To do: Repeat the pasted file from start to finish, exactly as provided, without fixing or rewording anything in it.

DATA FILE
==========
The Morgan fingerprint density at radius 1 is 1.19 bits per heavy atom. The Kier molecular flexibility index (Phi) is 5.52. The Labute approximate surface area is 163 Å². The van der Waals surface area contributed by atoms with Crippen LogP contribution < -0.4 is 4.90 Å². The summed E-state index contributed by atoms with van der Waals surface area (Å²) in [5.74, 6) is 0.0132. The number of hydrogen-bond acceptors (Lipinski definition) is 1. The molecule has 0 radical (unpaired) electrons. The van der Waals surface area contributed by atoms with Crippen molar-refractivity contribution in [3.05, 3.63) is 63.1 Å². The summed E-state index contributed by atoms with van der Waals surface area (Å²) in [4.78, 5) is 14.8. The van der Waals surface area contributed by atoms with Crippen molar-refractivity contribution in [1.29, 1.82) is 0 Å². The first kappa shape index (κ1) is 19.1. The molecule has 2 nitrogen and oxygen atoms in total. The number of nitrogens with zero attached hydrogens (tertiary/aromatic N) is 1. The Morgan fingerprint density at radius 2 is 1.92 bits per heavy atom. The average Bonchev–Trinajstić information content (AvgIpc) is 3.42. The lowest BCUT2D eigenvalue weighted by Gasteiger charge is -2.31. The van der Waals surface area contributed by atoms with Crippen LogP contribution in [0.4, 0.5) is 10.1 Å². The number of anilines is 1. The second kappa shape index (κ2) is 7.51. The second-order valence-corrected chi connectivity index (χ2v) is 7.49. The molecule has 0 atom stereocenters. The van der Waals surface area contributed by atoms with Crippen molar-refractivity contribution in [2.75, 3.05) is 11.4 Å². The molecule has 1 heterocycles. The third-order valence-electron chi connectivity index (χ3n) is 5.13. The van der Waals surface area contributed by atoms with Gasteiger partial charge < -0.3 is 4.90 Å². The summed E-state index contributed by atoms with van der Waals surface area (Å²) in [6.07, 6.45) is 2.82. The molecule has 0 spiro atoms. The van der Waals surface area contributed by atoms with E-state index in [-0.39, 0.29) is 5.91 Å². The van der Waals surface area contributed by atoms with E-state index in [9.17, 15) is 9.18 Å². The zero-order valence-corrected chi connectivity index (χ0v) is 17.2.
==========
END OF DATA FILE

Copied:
The Morgan fingerprint density at radius 1 is 1.19 bits per heavy atom. The Kier molecular flexibility index (Phi) is 5.52. The Labute approximate surface area is 163 Å². The van der Waals surface area contributed by atoms with Crippen LogP contribution < -0.4 is 4.90 Å². The summed E-state index contributed by atoms with van der Waals surface area (Å²) in [5.74, 6) is 0.0132. The number of hydrogen-bond acceptors (Lipinski definition) is 1. The molecule has 0 radical (unpaired) electrons. The van der Waals surface area contributed by atoms with Crippen molar-refractivity contribution in [3.05, 3.63) is 63.1 Å². The summed E-state index contributed by atoms with van der Waals surface area (Å²) in [4.78, 5) is 14.8. The van der Waals surface area contributed by atoms with Crippen molar-refractivity contribution in [1.29, 1.82) is 0 Å². The first kappa shape index (κ1) is 19.1. The molecule has 2 nitrogen and oxygen atoms in total. The number of nitrogens with zero attached hydrogens (tertiary/aromatic N) is 1. The Morgan fingerprint density at radius 2 is 1.92 bits per heavy atom. The average Bonchev–Trinajstić information content (AvgIpc) is 3.42. The lowest BCUT2D eigenvalue weighted by Gasteiger charge is -2.31. The van der Waals surface area contributed by atoms with Crippen LogP contribution in [0.4, 0.5) is 10.1 Å². The number of anilines is 1. The second kappa shape index (κ2) is 7.51. The second-order valence-corrected chi connectivity index (χ2v) is 7.49. The molecule has 0 atom stereocenters. The van der Waals surface area contributed by atoms with Crippen molar-refractivity contribution in [2.75, 3.05) is 11.4 Å². The molecule has 1 heterocycles. The third-order valence-electron chi connectivity index (χ3n) is 5.13. The van der Waals surface area contributed by atoms with Gasteiger partial charge < -0.3 is 4.90 Å². The summed E-state index contributed by atoms with van der Waals surface area (Å²) in [6.07, 6.45) is 2.82. The molecule has 0 spiro atoms. The van der Waals surface area contributed by atoms with E-state index in [-0.39, 0.29) is 5.91 Å². The van der Waals surface area contributed by atoms with E-state index in [9.17, 15) is 9.18 Å². The zero-order valence-corrected chi connectivity index (χ0v) is 17.2.